Collateral gives us a good glimpse into the life of cabbie Max, a mild-mannered guy with a dream of something bigger. Jamie Foxx channels Max’s laid-back, affable air as he talks the talk about his cab driving days being nothing but a stepping stone (“It’s just temporary”), yet he’s been doing it for over a decade because he just lacks that final push into action.
The push comes from Vincent, who almost winds up being a missed fare while Max is daydreaming. Tom Cruise is a revelation as the hitman: all affable Cruise charm when he needs it, and utterly lethal efficiency when he doesn’t. Unless one counts Interview with the Vampire, this was Cruise’s first stab at a villain character, and he absolutely nails it. At first, it seems like he’s playing completely against type, until one realizes that the role only works so well because this is TOM CRUISE embodying it. One could almost start rooting for him because he’s so charming…until people start dying.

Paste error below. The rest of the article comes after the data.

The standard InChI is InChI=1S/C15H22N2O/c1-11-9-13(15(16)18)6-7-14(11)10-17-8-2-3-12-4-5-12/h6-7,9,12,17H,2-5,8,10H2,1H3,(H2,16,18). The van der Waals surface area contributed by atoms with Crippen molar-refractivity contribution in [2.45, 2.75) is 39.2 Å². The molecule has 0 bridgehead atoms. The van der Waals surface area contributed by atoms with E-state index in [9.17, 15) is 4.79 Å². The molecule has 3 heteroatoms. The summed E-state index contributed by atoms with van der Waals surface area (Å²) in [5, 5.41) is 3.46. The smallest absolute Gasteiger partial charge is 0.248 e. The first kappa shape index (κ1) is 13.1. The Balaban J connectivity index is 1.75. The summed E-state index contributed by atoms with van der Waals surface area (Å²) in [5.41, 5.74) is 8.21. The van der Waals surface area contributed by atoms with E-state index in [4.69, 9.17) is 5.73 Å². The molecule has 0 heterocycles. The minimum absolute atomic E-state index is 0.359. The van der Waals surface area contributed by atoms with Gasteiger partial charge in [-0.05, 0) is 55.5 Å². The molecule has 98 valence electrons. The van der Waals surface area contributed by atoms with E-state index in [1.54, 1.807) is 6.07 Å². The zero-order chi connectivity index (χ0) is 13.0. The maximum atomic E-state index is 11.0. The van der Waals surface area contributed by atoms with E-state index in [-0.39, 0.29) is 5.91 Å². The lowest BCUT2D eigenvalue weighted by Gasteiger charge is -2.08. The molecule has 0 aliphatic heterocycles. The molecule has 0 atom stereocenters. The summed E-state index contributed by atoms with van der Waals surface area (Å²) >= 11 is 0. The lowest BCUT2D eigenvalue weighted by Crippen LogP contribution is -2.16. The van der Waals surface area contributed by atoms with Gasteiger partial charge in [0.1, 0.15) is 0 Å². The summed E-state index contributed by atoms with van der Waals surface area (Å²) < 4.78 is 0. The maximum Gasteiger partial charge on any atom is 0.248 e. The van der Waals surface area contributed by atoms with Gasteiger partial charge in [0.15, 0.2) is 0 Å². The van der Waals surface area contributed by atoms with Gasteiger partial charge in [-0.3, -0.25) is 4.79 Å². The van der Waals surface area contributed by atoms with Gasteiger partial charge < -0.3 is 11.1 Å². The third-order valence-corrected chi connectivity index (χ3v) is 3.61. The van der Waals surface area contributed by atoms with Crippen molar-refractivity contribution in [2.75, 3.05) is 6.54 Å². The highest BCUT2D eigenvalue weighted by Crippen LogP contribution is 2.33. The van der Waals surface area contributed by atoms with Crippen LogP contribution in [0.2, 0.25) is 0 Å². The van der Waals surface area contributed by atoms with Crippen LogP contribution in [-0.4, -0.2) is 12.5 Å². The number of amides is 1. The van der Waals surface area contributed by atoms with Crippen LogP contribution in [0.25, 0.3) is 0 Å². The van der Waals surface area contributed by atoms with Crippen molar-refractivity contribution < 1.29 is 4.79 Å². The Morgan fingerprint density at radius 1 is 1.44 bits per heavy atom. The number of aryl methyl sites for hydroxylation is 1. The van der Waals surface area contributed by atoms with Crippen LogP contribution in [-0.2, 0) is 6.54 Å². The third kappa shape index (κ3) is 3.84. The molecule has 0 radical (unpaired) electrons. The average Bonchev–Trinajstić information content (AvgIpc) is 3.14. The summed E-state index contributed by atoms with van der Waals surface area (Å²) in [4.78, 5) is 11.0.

All four principal actors are at the top of their games, but Mann goes many steps further by populating his films with a plethora of recognizable, talented actors. Val Kilmer and Ashley Judd play perfectly off of each other as Sheherlis and his wife, Charlene, a couple with obvious chemistry whose relationship is nonetheless toxic. Tom Sizemore’s Michael Cherritto is all bluster and bravado, to his own undoing. Kevin Gage oozes menace as the treacherous Waingro. Dennis Haysbert is tragic as the ill-fated Breedan. Amy Brenneman and Diane Venora play two very different women in two equally doomed relationships with a cob and a robber who are ultimately too much alike and more married to outwitting each other than to their relationships outside of work.
Filling out the rest of the cast is a who’s-who of talented actors including the great Jon Voight, an up-and-coming Natalie Portman (hot off of The Professional), William Fichtner, Mykelti Williamson, Ted Levine, Wes Studi and Hank Azaria. And don’t miss the insanely hard-working Danny Trejo in his first major studio film. All make an impression as they weave in and out of Hanna and McCauley’s primary narrative.